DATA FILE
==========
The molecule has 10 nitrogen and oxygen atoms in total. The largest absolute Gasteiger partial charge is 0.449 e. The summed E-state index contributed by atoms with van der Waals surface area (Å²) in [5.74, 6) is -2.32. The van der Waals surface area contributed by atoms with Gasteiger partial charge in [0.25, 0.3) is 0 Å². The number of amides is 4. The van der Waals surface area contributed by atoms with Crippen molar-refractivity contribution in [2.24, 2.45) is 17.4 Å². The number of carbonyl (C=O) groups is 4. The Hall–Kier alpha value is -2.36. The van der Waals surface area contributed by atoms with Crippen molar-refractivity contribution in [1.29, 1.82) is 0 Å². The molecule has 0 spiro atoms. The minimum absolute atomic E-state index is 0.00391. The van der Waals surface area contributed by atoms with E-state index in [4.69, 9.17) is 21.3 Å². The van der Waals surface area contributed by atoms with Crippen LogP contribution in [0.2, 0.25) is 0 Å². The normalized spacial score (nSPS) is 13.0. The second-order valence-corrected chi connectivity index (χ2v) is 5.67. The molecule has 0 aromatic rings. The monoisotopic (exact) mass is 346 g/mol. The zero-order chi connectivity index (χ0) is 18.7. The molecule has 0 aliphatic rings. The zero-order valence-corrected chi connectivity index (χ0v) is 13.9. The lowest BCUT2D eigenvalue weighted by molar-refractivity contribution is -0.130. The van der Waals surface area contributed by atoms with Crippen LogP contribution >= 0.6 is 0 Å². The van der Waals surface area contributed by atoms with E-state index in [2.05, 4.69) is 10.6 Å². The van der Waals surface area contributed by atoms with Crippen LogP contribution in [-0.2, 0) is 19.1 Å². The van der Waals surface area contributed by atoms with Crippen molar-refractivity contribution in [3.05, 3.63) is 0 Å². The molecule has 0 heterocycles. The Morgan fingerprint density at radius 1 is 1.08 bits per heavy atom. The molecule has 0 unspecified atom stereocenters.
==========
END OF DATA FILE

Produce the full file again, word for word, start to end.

The molecule has 10 nitrogen and oxygen atoms in total. The largest absolute Gasteiger partial charge is 0.449 e. The summed E-state index contributed by atoms with van der Waals surface area (Å²) in [5.74, 6) is -2.32. The van der Waals surface area contributed by atoms with Gasteiger partial charge in [0.25, 0.3) is 0 Å². The number of amides is 4. The van der Waals surface area contributed by atoms with Crippen molar-refractivity contribution in [2.24, 2.45) is 17.4 Å². The number of carbonyl (C=O) groups is 4. The Hall–Kier alpha value is -2.36. The van der Waals surface area contributed by atoms with Crippen molar-refractivity contribution in [1.29, 1.82) is 0 Å². The molecule has 0 spiro atoms. The minimum absolute atomic E-state index is 0.00391. The van der Waals surface area contributed by atoms with E-state index in [4.69, 9.17) is 21.3 Å². The van der Waals surface area contributed by atoms with Crippen LogP contribution in [0.2, 0.25) is 0 Å². The normalized spacial score (nSPS) is 13.0. The second-order valence-corrected chi connectivity index (χ2v) is 5.67. The molecule has 0 aromatic rings. The monoisotopic (exact) mass is 346 g/mol. The zero-order chi connectivity index (χ0) is 18.7. The molecule has 0 aliphatic rings. The zero-order valence-corrected chi connectivity index (χ0v) is 13.9. The lowest BCUT2D eigenvalue weighted by molar-refractivity contribution is -0.130. The van der Waals surface area contributed by atoms with Crippen LogP contribution >= 0.6 is 0 Å². The van der Waals surface area contributed by atoms with E-state index in [2.05, 4.69) is 10.6 Å². The van der Waals surface area contributed by atoms with Crippen LogP contribution in [-0.2, 0) is 19.1 Å². The van der Waals surface area contributed by atoms with Crippen molar-refractivity contribution in [3.05, 3.63) is 0 Å². The molecule has 0 heterocycles. The Morgan fingerprint density at radius 1 is 1.08 bits per heavy atom. The molecule has 0 unspecified atom stereocenters.